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Community, monks rally for water canal

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Sorn Samrith, chief monk for the Prasad Reachea pagoda in Siem Reap, speaks to the media. Photo supplied

Community, monks rally for water canal

More than 200 community members, local officers and monks demonstrated for the construction of a water canal to facilitate transportation, patrols and promote tourism at a bird sanctuary in Siem Reap town’s Chreav commune on Saturday.

Boeng Pearaing bird sanctuary tourism and culture president Kong Mongkul told The Post on Sunday that the demonstrators urged the authorities to dredge a 2km channel going into the sanctuary which is located within 3,400 hectares off the Tonle Sap lake.

“We want the water gateway because when we patrol the area, we have to walk on muddy areas and through flooded forests which are very difficult for the people in the community and tourists. We have made the request twice already, but there is no response,” he said.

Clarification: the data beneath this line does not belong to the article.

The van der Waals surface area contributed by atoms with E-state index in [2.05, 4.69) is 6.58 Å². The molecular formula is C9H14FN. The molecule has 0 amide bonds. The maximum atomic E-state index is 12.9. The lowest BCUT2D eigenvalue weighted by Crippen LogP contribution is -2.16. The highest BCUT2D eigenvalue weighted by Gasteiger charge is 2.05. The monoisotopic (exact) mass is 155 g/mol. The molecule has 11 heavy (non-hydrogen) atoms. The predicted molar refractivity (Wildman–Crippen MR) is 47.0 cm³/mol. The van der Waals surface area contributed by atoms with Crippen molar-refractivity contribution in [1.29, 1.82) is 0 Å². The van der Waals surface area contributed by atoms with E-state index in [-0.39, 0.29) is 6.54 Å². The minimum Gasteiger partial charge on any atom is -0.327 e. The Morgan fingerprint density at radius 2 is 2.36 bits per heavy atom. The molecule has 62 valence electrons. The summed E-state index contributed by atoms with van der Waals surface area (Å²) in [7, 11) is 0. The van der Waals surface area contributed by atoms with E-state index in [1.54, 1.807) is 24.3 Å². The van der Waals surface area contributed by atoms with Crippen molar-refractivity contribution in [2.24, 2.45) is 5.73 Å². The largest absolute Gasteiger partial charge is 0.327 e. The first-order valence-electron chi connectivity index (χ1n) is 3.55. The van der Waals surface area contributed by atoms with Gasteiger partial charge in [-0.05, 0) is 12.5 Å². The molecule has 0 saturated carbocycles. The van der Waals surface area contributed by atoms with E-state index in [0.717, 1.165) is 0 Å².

Prasad Reachea pagoda chief monk Sorn Samrith said community members take turns patrolling the area to prevent clearing and ensure fish preservation for the birds.

“The area has no real water or dry land access for people to patrol on. Therefore, we ask the authorities to please facilitate water and land access … there is huge potential to attract tourists to visit in the future,” he said.

Tea Kimsoth, director of the provincial department of agriculture, forestry and fisheries in Siem Reap told The Post on Sunday that he has received information on the demonstration, but the matter requires an inter-ministerial decision.

“The people from the community should send a letter to me, and I will deliver it to the senior level requesting a solution. They demonstrated, but have not sent in an official letter as yet,” he said.

Neither Lor Reaksmey, the spokesman at the Ministry of Agriculture, Forestry and Fisheries, nor Siem Reap Governor Khim Bunsong could be reached for comment on Sunday.

Boeng Pearaing has more than 250 hectares of fish preservation area and 3,000 hectares of flooded forest which can become tourist attractions.

For more than three years, people from the community spent their own money and other resources to protect the area.

More than 2,000 families live in Chreav commune. Owing to its potential as an attraction, more than 600 families have become members of the community to promote tourism and culture in the area.

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